(WXYZ) — Michigan Governor Gretchen Whitmer will deliver her State of the State address on Wednesday evening.
Which topic do you think should take center stage?
We're told the leader of the State of Michigan is getting ready to announce a plan to put more money back into the hands of low income workers and pensioners.
Lawmakers say meetings behind the scenes point to tax savings playing a key role in the governor’s State of the State speech. State lawmakers tell us two groups identified by the governor as needing the most help right now are people living on pensions and low income families — and that will be a focus of her speech.
State lawmakers say Governor Whitmer intends to propose major steps toward helping citizens surviving on a low wage and those living on a pension.
A single mother from Detroit’s east side, Johnettia Johnson, wants to know more.
"Start at the bottom with low income families and work your way up to the top. Hopefully, it helps a little bit more,” said Johnson.
State lawmakers with knowledge of discussions behind the scenes say Gov. Whitmer will push to repeal a tax on retirement income and triple a tax credit for low income workers.
"We have clients coming in and saying, 'I heard the governor is going to make a change. How will that affect me?'” said tax expert Jim Olah.
Olah calls it a big move considering how many people are trying to keep up with staggering inflation.
"For seniors who are receiving pension income, this will be a good change for them," he said.
With the state running a surplus and massive stimulus aid coming to Michigan, House members on both sides are optimistic the proposed additional tax credits will become a reality.
"Combined we’re talking about over a million Michiganders earning some level of tax relief. That’s good thing," said Rep. Darrin Camilleri (D-Brownstown Twp.)
Rep. Joe Bellino (R-Monroe) said "any kind of tax relief we bring for any people that live in Michigan, is good for Michigan.”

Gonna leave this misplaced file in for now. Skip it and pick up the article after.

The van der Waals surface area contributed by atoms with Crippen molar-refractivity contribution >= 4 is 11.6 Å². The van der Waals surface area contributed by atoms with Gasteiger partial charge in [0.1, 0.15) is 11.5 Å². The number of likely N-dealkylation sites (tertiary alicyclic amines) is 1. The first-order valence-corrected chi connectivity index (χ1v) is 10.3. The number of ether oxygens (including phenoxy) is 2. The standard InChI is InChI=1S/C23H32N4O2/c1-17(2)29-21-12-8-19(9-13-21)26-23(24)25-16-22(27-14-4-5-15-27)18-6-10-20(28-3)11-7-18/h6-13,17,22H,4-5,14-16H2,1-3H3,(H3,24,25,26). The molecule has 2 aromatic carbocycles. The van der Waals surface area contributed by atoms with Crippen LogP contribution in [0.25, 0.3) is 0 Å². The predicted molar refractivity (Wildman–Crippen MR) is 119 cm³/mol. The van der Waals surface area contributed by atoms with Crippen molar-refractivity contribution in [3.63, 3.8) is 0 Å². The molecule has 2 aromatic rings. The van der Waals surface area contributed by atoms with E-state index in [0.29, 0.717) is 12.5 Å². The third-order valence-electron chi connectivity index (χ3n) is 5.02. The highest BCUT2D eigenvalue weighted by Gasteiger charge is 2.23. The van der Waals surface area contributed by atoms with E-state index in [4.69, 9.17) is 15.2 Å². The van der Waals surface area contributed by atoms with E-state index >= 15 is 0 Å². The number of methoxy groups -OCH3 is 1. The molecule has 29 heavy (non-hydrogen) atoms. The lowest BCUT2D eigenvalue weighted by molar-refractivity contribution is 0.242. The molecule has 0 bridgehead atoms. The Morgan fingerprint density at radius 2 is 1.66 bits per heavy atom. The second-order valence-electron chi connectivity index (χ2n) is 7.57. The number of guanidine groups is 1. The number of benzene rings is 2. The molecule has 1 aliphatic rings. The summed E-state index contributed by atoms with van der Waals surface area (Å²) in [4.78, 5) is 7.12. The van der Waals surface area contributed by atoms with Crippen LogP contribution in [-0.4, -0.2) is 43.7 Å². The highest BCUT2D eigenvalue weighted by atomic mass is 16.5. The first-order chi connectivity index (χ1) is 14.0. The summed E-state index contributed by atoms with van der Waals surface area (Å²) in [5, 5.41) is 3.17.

While proposals would reverse moves made by former Gov. Rick Snyder, professor of political science at Michigan State University Matt Grossman says this could be historic and benefit both parties.
"That doesn’t mean there won’t be disagreements, but certainly when there is more money to split, it becomes easier to make those deals," said Grossman.
Currently, the earned income tax credit gives working families who qualify a 6 percent refund on state taxes. Whitmer is expected to work to restore it to 20 percent.
That means an average tax credit going from $150 to about $500.
"There’s more money in the state and that means there’s more money to give away,” said Grossman.
And estimates from the state suggest 50,000 or more people could benefit from the higher pension tax credit, putting $1,000 a year back in people’s pockets.
For Johnson, stress of a pandemic has her saying any help is being welcomed and would go a long way.
"Gas. Home repairs. Children needing coats and hats and gloves, and scarves and boats. Groceries. Definitely," said Johnson.
A timeline on all this could still be in the process of being worked out, however bi-partisan support appears strong for providing tax relief. Whitmer is also expected to discuss road funding as well.
The State of the State address will take place virtually at 7 p.m. and be streamed on WXYZ.com.